December 05 2013 at 11:20 AM Report abuse rate up rate down Reply
gjohn411

There fines are small compared to the money the banks made during the Bush administration and the tax payer bailout he provided.

December 05 2013 at 10:22 AM Report abuse +2 rate up rate down Reply
1 reply to gjohn411's comment
KSMITHSPECTRUM

There making twice as much under Obama, Look at their balance sheets. Lets see borrowing money at 1\'4 percent and loaning it at 6-21 percent. Can you say ripoff. Thanks Barrack for your lack of oversight!

December 05 2013 at 11:49 AM Report abuse +2 rate up rate down Reply
fishlover

CEO made the most out this fraud . They make there money.

December 05 2013 at 10:04 AM Report abuse +1 rate up rate down Reply
k4jlp

I'm sure the bank ceo's are just quivering in their shoes with worry....

December 05 2013 at 7:16 AM Report abuse +4 rate up rate down Reply
Holli, Chaney

Holder goes after anyone he thinks he can get money out of. And if you\'re Jewish its just candy on the apple.for them.

December 05 2013 at 6:39 AM Report abuse -1 rate up rate down Reply
Holli, Chaney

Sounds more like \"hey..we got 2 billion out of these guys..who else can we get money out of\"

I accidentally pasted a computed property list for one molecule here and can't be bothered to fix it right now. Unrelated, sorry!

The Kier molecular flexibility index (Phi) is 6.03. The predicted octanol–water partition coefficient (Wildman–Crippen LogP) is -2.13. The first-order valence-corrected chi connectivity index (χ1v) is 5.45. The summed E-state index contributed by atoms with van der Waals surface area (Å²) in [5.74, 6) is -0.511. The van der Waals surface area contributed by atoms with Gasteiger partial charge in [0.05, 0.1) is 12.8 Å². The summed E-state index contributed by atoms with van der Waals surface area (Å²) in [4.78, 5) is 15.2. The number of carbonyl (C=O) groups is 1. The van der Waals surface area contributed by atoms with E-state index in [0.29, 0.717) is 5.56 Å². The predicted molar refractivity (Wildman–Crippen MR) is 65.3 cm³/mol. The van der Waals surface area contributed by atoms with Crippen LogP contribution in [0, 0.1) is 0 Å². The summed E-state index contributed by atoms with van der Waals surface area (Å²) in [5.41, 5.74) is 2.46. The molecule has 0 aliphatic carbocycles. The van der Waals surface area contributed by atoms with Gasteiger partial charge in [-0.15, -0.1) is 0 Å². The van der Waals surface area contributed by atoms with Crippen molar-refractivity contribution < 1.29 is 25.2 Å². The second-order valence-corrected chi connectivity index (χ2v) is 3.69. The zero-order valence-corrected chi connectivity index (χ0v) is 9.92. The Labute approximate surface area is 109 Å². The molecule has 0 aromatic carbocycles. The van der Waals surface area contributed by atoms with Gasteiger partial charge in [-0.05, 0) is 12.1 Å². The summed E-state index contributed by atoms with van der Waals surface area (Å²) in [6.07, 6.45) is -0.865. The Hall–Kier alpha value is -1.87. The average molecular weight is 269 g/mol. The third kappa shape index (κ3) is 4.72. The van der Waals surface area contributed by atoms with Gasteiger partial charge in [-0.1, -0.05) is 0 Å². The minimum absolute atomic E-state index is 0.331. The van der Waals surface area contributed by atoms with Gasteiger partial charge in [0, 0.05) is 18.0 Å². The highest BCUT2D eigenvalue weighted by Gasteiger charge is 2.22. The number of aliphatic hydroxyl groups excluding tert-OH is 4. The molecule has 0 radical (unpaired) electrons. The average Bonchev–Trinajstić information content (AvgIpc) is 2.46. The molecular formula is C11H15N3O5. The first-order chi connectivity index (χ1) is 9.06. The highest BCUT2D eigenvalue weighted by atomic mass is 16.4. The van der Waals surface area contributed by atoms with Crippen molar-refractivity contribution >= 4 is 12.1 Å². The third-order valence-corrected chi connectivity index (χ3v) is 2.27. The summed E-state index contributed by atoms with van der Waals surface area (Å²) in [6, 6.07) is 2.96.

December 05 2013 at 6:37 AM Report abuse +3 rate up rate down Reply
johnny18350

I hope wells fargo is high on that list. my moms house is with them and she died almost 4 years ago and i inherited it. the title was changed to my name within 5 months in court but wells fargo keeps telling me they wont convert the loan cause govt documents are not good enough for them. I've had enough of their bs and poor customer service. I'd love nothing more than to see them put out of business for good.

December 05 2013 at 3:35 AM Report abuse +3 rate up rate down Reply
1 reply to johnny18350's comment
Larry D. Joshway

Wells Fargo is correct. The inherited asset (Real Estate) and title being transfered to you does not change the mortgage and note agreement your mom signed. Your deed after recording, only gives notice to all that you have interest by title in the property. You should go to another Lender and refinance the existing mortgage and get a lower interest rate.

December 05 2013 at 10:11 AM Report abuse +1 rate up rate down Reply